The fear of death follows from the fear of life.  A man who lives fully is prepared to die at anytime.
~Mark Twain

Just seems there should be little demand to visit venues in Santa Barbara or even Southern Cal, as a whole, where the in crowds frequent. You know, where people say “like” repetitively and thoughtlessly as if the word is a linguistic filler.

So many glorious campsites with scenery that is flat breathtaking, serenely overlooking the Big Blue where the plethora of marine mammals exist — pastoral stuff. There is a campus of radiantly hued tents, and above that are the parked RV’s usually hooked to electricity inlets/outlets (none of which can be seen from the cloth huts).

Almost each foggy or overcast morning, before she departed to the “glamping” joint across the way, we crawled out of our tent and after morning ablutions, promptly began the fire and heating the tortillas so the meal completo could be packed inside. Donned in aprons (I likely looked absurd) we grilled each tortilla feast on state-provided, round, grated, dug-in, barbeque pits after just barely scrambling the eggs and cooking the meat aside ever so assiduously on a pan. Rosemary sprigs from nearby plants were plucked and dropped into the fire when ready. Then, there were exquisite avocados plucked by friends from close sprawling ranches and, of course, tomatillo sauce, salsa verde, salsa rojo, queso fresco, crema, cilantro, radishes and rekindling the goods...with several cups of joe. Our grub for the day.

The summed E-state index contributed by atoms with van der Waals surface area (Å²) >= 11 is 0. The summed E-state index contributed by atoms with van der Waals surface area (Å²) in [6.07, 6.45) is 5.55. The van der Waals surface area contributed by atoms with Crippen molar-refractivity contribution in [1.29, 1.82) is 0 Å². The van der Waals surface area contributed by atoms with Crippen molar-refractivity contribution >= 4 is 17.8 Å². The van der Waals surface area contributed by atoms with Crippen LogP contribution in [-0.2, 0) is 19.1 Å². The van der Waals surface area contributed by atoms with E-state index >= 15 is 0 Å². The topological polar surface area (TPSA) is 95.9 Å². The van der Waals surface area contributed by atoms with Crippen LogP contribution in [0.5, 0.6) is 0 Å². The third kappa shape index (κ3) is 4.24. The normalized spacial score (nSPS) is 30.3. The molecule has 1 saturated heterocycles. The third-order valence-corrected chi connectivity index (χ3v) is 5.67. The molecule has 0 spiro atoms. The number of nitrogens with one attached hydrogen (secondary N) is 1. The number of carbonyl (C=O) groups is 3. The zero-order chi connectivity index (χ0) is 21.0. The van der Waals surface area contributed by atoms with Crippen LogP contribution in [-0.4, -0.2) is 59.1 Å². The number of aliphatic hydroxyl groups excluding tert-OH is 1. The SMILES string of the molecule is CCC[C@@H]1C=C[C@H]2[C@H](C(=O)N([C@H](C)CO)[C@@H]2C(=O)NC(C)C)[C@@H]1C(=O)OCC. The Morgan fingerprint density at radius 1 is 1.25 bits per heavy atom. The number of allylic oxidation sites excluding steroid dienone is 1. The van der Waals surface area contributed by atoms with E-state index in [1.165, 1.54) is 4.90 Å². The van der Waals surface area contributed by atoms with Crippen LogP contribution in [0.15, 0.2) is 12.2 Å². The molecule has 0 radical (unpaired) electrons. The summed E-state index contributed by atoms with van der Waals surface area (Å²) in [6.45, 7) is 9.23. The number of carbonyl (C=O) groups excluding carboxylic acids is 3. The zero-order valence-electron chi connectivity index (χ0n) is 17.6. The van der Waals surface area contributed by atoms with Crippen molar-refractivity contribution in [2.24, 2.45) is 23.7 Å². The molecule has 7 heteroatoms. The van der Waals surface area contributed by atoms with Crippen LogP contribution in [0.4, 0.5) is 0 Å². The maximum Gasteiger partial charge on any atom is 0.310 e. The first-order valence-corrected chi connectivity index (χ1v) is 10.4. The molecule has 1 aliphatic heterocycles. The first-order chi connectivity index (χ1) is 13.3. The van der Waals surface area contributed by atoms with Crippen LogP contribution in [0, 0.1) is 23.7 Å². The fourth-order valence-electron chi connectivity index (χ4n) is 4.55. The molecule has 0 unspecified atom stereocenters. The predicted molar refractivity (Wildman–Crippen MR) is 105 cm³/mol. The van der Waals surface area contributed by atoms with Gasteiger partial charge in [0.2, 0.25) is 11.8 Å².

The skies cleared, it warmed as the sun shone through in mid-morning just slightly toasting the eucalypti leaves so their scents diffused, then she disappeared for work, and I tried to heal thyself (often by watching dolphins graze).

This post may prove trivial to some, but it was the boon of our existence every morning.


3-4 T unsalted butter
3 T cream cheese
6 fresh, local, free range eggs
1 T whipping cream or creme fraiche
1/8 T sea salt
1/4 T freshly ground pepper

Small pinch of cayenne pepper
Small amount of herbes de provence and/or thyme

Melt the butter and cream cheese in a heavy nonstick skillet or a iron cast pan. Combine the eggs, salt, pepper, cayenne pepper, white pepper, herbes de provence and/or thyme and a dollop of cream or creme fraiche in a glass bowl and whisk briskly.